Being paranoid is also checking, checking, checking. Don't rely on memory. Don't rely on co-workers. Don't expect that since the switch was "off," it will remain "off" while you work on the exposed conductors.

More than anything else, assume stupidity. Don't flip a switch, put a piece of tape on it and write "Do not use." Because as sure as apples fall from trees, someone is going to decide it doesn't apply to them, it is an old piece of tape and the thing was fixed years ago, or they are smarter than the person who put the tape down and THEY can make the switch work by flipping it to the "on" position.

Leaving you screaming and holding on to a bare wire on the other end. Or starting a fire as a fog machine with no water in the drum is energized and left heating up in an unobserved corner.

Get into the habit of physically denying access. Lock out breakers. Remove buttons. Unplug equipment. Don't trust to tape and labels. And never, ever trust that no-one will mess with it because no-one is supposed to go into the booth anyhow.

Plan to be late. Plan for something to come up; the set ships late, the choreographer changes his mind, there's a substitution in the cast, whatever. Don't ever start a plan with "We'll pull an all-nighter on Thursday and be ready to open Friday." Front-load. Build all you can early, so when things go wrong there are hours left in the day you can add!

Use all of your senses. Be an actor...move through the set handling things to discover if there are stumble hazards or sharp edges. Listen for sound wood, taut cable, loose hardware. Smell for overheated or burning things.

And this whole post is terribly rambling. I'll blame the long shifts I've been on this week. But I'll try to conclude with a couple of specifics.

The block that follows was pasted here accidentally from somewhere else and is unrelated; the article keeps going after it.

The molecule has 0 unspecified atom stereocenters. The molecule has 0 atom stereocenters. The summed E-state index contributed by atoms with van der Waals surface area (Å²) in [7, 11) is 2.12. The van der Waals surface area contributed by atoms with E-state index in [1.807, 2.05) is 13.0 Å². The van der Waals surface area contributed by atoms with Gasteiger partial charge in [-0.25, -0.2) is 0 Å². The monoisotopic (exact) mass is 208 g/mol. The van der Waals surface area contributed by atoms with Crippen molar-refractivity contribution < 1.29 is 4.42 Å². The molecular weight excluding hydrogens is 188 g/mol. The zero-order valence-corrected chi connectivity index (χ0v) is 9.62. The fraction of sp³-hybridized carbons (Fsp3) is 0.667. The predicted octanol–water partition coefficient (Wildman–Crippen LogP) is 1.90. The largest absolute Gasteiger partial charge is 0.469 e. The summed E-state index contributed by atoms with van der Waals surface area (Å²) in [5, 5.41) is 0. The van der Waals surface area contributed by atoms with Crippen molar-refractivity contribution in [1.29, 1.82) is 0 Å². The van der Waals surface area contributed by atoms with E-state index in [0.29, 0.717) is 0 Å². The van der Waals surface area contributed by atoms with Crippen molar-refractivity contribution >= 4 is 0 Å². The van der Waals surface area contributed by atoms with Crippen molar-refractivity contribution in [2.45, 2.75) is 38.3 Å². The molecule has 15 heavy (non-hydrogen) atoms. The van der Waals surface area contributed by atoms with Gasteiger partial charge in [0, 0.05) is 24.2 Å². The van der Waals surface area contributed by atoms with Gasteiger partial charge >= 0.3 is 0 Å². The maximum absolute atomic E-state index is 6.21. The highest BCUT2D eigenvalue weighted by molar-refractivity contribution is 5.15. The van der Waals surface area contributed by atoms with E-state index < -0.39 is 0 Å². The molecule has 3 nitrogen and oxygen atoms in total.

Always assume the mic is live.

Never put your head in front of a monitor if you aren't in control of the situation. One careless muso, one blare of feedback, and you will be wearing a hearing aid for the rest of your career.

When in doubt, use dynamics. When a cable with Phantom Power goes bad, it makes a horrible pop that can destroy speakers. Hand the clumsy singer a dynamic mic instead.

Never leave a radio mic up when you aren't at the board. You really, really don't want a "Police Academy" moment.

Never allow any liquid to get above the level of the sound board. If you MUST drink coffee in the booth, sit way back and lift it as low as possible so WHEN you spill it (which you will!) the splash doesn't reach the expensive electronics.

Always stick a spare cable into your under-stage run. Always leave a free channel on the snake. Always leave a length of XLR in the pit until you are SURE all the musicians have finished re-arranging themselves.

Dress cable from the dead end. You will almost never have to move the wall but you will frequently have to move the mic so you want the slack THERE, not forty feet away where it does you no good. Don't tape it until it has been tested (if at all possible -- in high-travel areas, safety trumps efficiency).

Test the mics constantly. Use your PFL when the band returns after intermission, while there is still time to remind them to plug back in or put the mic back where it belongs.